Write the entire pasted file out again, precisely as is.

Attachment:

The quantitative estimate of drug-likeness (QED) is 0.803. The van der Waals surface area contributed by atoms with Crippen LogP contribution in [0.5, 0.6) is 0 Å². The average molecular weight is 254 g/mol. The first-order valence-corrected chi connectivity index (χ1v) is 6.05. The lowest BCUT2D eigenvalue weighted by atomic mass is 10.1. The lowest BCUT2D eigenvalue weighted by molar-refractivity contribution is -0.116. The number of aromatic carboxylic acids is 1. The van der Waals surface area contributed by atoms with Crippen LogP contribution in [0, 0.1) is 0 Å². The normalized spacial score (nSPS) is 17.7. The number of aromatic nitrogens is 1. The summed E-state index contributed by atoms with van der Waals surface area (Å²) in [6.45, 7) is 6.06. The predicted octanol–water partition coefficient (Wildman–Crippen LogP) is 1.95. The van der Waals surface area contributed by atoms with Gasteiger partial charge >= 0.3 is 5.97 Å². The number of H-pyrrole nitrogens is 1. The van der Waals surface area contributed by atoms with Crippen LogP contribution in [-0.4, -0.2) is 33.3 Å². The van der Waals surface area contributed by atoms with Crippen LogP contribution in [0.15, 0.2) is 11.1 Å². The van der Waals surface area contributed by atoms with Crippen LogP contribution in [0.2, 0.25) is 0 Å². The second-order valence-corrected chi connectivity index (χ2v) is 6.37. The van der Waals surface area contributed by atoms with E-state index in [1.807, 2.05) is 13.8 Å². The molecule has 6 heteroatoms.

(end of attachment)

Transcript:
The quantitative estimate of drug-likeness (QED) is 0.803. The van der Waals surface area contributed by atoms with Crippen LogP contribution in [0.5, 0.6) is 0 Å². The average molecular weight is 254 g/mol. The first-order valence-corrected chi connectivity index (χ1v) is 6.05. The lowest BCUT2D eigenvalue weighted by atomic mass is 10.1. The lowest BCUT2D eigenvalue weighted by molar-refractivity contribution is -0.116. The number of aromatic carboxylic acids is 1. The van der Waals surface area contributed by atoms with Crippen LogP contribution in [0, 0.1) is 0 Å². The normalized spacial score (nSPS) is 17.7. The number of aromatic nitrogens is 1. The summed E-state index contributed by atoms with van der Waals surface area (Å²) in [6.45, 7) is 6.06. The predicted octanol–water partition coefficient (Wildman–Crippen LogP) is 1.95. The van der Waals surface area contributed by atoms with Gasteiger partial charge >= 0.3 is 5.97 Å². The number of H-pyrrole nitrogens is 1. The van der Waals surface area contributed by atoms with Crippen LogP contribution in [-0.4, -0.2) is 33.3 Å². The van der Waals surface area contributed by atoms with Crippen LogP contribution in [0.15, 0.2) is 11.1 Å². The van der Waals surface area contributed by atoms with Crippen LogP contribution in [0.2, 0.25) is 0 Å². The second-order valence-corrected chi connectivity index (χ2v) is 6.37. The van der Waals surface area contributed by atoms with E-state index in [1.807, 2.05) is 13.8 Å². The molecule has 6 heteroatoms.